Description of original award (Fiscal Year 2020, $150,000)
Thousands of long-term unidentified human remains cases plague offices across the country each year. Laws for managing these cases are not standardized and, coupled with a lack of resources, perpetuates a system of inadequate management of the dead where hundreds, if not thousands, of individuals have been interred without proper identification efforts and without documentation of burial location. The purpose of this project is to improve methods for detecting the unmarked burials of unidentified human remains and to refine these methods within cemeteries. Current methods for grave detection are ineffective for consistently locating burials and have not been adequately applied in the context of modern cemeteries for finding those in need of restitution. To improve these methods, I plan to develop a generalizable predictive model for identifying high probability areas for unmarked burials using spatial and temporal data from exhumations conducted in South Texas through Operation Identification and the Forensic Anthropology Center at Texas State (FACTS). This model, developed in the first 12 months of the project, will incorporate known cemetery data as well as documented locations of unidentified human remains found through past excavations. This model will be applied to and tested against future searches and excavation efforts at cemeteries throughout the region. It will also be used to focus ground-penetrating radar (GPR) and infrared (IR) imaging technologies to test their suitability for consistently detecting unmarked graves in various burial contexts (e.g. soil type, burial container, time since interment, depth). The effectiveness of the predictive model will be evaluated primarily through a process of ground-truthing through excavation. Spatial coordinate data will be collected for all physical locations of unmarked graves discovered through excavation and reconciled with the model to assess its ability to accurately deduce burial locations. As more cemeteries are included in this study, new spatial data will be added to the model to increase its robusticity. The effectiveness of GPR and IR technologies will also be evaluated through ground-truthing and subsequent reconcilement with original survey data. The results from this work will be provided to NIJ through interim and final reports as well as law enforcement through lectures and workshops hosted by FACTS, where best practices and alternative strategies for detecting unmarked burials will be presented. This work will also be made available to other agencies to improve protocols for investigation of the dead and for providing tools and training to institute these practices beyond South Texas.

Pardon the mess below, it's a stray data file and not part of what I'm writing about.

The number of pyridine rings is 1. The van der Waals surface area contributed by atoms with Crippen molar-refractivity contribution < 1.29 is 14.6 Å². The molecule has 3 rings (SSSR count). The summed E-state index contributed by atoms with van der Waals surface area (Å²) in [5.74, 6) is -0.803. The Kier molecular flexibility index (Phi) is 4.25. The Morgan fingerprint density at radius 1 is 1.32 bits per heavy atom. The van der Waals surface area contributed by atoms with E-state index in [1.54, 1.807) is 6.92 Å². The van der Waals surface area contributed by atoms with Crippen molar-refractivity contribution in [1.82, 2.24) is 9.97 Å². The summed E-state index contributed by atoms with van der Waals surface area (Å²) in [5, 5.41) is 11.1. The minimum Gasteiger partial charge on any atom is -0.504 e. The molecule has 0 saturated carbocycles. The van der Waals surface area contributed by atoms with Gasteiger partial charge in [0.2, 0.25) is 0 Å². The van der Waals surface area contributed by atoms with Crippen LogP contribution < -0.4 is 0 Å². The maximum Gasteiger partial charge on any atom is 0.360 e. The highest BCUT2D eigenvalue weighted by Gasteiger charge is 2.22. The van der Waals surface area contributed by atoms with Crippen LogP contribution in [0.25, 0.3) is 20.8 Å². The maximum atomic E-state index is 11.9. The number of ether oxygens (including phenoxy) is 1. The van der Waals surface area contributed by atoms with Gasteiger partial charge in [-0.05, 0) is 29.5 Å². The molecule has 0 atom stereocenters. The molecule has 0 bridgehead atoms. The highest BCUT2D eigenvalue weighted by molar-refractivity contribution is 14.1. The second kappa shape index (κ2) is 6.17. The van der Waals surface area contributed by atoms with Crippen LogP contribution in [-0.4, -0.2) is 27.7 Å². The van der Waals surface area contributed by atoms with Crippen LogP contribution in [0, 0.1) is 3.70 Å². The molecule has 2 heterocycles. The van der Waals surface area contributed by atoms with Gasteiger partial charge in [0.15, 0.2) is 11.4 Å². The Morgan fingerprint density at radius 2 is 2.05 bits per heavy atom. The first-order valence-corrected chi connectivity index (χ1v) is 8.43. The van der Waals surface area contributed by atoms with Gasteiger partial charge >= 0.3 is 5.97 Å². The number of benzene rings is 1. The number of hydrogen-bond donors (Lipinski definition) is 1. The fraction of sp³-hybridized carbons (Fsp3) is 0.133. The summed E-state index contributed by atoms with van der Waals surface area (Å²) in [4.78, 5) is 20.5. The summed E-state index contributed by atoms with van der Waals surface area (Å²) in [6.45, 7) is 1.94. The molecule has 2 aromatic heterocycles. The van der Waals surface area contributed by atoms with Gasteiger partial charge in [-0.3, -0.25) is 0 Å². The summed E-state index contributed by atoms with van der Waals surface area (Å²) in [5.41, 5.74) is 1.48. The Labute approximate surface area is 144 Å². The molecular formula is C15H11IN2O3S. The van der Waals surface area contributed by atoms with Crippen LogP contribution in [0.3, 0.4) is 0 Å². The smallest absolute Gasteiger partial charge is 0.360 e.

Note: This project contains a research and/or development component, as defined in applicable law, and complies with Part 200 Uniform Requirements - 2 CFR 200.210(a)(14). CA/NCF
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